I really think pressure fermenting Ale is a loosing proposition (not too impressed with the Lager version either). Making super hoppy beers is a real art, I suspect LoDO is going to be critical, but for gods sake get over the pressure fermentation addiction, it isn't helping.
    Mark

    PS, this is from 1984, there are several other papers around that have followed on from here. Worth noting that brewing researchers were quite familiar with pressure fermentation 35years ago, it still isn't standard practice or even a common practice, really only Lager factory beers use the process to make beer that I for one home brew to avoid, think about it.
    M
     

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  15. onemorecell

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    Posted 12/7/19
    Interesting to hear the different opinions on pressure fermenting.
    In your reading, did you find any benefits to a small amount of pressure? (ie under 3psi)
     
  16. Schikitar

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    Posted 12/7/19
    Is this where I've heard about carbonic bite? If so, is that influenced noticeably between force carbing and serving-pressure carbing do you think? I'm probably getting off track..

    Always interested in your educated thoughts MHB, I've been fermenting ales under pressure but really don't think I need to (and I don't brew lagers). The only thing lately I've been interested in doing is capturing the CO2 to the keg that will eventually become the serving keg - effectively just to save on gas.
     
  17. goatchop41

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    Posted 12/7/19
    Simply purging the keg a few times might not make it as O2-free as you would think.
    The ideal method would be to fill the keg with sanitiser, then push it all out with CO2. That way you can be confident that the keg is truly purged of O2. Then rack under pressure using your spunding valve.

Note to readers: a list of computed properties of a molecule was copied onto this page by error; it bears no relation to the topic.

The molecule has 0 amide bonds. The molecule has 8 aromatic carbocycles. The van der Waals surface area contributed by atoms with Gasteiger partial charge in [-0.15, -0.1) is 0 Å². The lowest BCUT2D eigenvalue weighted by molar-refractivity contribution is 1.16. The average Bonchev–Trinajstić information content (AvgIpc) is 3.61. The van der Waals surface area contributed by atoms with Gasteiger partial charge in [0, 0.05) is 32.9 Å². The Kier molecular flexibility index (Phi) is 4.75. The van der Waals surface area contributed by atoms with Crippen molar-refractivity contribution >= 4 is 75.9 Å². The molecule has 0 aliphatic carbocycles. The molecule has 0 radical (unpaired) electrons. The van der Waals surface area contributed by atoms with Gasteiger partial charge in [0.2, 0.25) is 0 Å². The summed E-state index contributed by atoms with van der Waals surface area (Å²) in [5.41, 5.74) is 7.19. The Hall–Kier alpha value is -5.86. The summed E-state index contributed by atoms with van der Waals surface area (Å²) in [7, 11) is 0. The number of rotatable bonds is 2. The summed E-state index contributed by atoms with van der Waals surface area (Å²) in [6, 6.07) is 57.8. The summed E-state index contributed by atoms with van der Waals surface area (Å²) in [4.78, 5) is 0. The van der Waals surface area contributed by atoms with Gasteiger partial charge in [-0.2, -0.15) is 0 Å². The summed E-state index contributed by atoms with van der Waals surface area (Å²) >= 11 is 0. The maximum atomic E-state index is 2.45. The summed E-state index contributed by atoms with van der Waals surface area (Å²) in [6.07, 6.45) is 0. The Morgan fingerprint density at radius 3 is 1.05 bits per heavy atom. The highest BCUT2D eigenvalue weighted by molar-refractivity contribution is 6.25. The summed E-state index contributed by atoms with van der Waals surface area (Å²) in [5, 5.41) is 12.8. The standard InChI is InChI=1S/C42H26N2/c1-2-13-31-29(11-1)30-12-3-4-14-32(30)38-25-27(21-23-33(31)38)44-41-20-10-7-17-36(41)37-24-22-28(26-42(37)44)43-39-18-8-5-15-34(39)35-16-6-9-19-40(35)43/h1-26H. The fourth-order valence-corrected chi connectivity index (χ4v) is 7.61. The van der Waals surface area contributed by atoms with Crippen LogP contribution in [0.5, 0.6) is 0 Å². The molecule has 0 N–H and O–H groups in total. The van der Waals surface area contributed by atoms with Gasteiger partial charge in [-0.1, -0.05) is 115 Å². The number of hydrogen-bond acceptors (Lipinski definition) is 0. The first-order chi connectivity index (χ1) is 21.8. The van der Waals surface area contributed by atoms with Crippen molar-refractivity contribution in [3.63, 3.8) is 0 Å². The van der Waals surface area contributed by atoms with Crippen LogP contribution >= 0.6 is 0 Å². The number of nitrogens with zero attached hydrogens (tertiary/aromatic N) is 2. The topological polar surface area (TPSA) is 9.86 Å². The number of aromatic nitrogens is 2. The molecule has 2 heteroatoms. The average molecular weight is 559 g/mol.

But honestly, it does sound like temp of the keg fridge may be the real issue here
     
  18. f00b4r

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    Posted 12/7/19
    This is an interesting read around purging kegs and the effectiveness of different methods.
     
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  19. MHB

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    Posted 12/7/19
    Good link foob4r.
    Schikitar you need to read that link before doing anything like storing gas. Apart from it being a lot less pure than many might expect (actually having enough O2 in to cause the problem you are trying to avoid), there is also the risk of infection so I would put an HEPPA filter between any stored CO2 and where I wanted to use it.
    The reality of brewing is often much more complex than would appear to be the case on first examination. I really think you need to look at the real costs, there are plenty of safe ways to save money, storing CO2 isn't one of them.

    If you really want LoDO in package, filling the keg and blowing out with CO2 is really the best option, just don't use an O2 based sanitiser…
    Mark
     
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  20. Schikitar

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    Posted 12/7/19
    I'll never stop learning with guys like you around, seriously!